A Look At How Sujit Choudhry Became A Leading Voice In Constitutional Law

As the I. Michael Heyman Professor of Law at the University of California, Berkeley – School of Law, Sujit Choudhry is a leading authority of comparative constitutional law. He is sought out around the world as a speaker at conferences that involve constitutional law, constitution making, and politics. His advice and research has also been used by politicians in countries across the globe that needed to create and/or modify a constitution including in places like Nepal, Libya, South Africa, and Ukraine.

Sujit Choudhry has been in the world of academics since 1999 when he was named as an Assistant Professor of the Law at the University of Toronto Faculty of Law,  see indiawest.com for more details. He has also been a law professor at the New York University School of Law for a number of years. Prior to teaching the law, he was a law clerk at the Supreme Court of Canada for a year, serving Chief Justice Antonio Lamer.

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In 1988 Choudhry started his university education at McGill University, graduating in 1992 with a Bachelor of Science. In 1994 he graduated from the University of Oxford with a law degree, as well as graduating in 1996 from the University of Toronto with a Bachelor of Laws. He earned his Masters of Laws degree in 1998 from Harvard Law School. Try this site.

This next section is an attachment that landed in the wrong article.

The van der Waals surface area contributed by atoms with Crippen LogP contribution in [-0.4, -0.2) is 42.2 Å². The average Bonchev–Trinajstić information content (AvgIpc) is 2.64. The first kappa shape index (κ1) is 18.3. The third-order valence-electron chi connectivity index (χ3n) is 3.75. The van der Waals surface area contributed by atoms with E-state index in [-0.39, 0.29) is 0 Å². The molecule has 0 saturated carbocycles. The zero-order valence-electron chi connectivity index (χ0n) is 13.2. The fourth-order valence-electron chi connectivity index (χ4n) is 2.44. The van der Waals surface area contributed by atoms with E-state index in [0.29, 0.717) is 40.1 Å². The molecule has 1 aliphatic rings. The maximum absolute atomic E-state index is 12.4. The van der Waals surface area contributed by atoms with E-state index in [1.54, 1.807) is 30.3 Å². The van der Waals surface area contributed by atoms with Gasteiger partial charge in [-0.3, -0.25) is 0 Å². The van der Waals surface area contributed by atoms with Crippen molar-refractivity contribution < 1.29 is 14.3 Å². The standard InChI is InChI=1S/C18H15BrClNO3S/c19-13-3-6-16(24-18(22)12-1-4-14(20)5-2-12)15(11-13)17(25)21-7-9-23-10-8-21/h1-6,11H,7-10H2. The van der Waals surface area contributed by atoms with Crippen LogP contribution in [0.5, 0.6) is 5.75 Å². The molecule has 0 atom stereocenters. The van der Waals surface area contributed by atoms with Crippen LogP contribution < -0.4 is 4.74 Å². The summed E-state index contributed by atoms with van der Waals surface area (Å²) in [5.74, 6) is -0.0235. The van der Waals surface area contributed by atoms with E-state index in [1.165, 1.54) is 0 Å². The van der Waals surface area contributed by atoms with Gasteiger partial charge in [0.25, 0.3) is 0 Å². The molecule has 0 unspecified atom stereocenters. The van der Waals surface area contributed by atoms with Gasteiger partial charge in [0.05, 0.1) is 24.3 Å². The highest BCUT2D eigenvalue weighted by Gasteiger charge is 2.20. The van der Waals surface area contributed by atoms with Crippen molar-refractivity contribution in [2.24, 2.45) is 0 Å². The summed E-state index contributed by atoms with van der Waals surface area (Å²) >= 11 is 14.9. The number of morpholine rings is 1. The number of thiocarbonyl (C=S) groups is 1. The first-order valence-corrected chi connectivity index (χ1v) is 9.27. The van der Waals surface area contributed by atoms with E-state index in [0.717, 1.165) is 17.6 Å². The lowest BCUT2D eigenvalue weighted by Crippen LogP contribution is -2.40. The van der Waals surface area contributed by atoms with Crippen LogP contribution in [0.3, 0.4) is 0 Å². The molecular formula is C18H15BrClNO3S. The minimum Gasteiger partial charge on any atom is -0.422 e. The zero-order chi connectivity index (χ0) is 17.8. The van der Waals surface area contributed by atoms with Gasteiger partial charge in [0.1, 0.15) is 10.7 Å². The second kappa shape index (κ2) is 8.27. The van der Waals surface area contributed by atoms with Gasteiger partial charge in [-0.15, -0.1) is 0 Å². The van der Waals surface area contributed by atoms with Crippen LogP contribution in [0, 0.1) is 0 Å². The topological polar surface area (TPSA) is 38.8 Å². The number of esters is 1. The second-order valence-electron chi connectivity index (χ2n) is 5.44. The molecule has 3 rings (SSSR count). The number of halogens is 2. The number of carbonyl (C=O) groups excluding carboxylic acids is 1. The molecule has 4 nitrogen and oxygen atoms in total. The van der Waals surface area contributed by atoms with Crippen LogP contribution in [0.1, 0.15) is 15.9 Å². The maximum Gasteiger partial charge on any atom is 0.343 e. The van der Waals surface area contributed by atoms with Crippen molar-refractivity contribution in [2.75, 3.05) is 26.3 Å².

In 2012, Sujit Choudhry founded the Center for Constitutional Transitions, a unique organization that generates research about comparative constitutional law meant to provide public policy makers with evidence-based research. He has developed partnerships around the globe with other organizations as part of this effort, including multinational organizations, NGO’s, and think tanks. Good facts here on works.bepress.com.

Sujit Choudhry has said that, once you establish yourself as a thought leader, there will be plenty of institutions and individuals who are eager to work with you. It also helps that his industry is exceedingly busy. Just since 1978, Sujit has pointed out that 185 new constitutions have been developed. He spends several hours a day keeping current on new developments, as well as writing research articles for publication. He is a great believer in being highly efficient, entrepreneurially minded, and nimble when performing his work. Hit this blog, blogs.law.nyu.edu.

Follow him on his twitter.com account.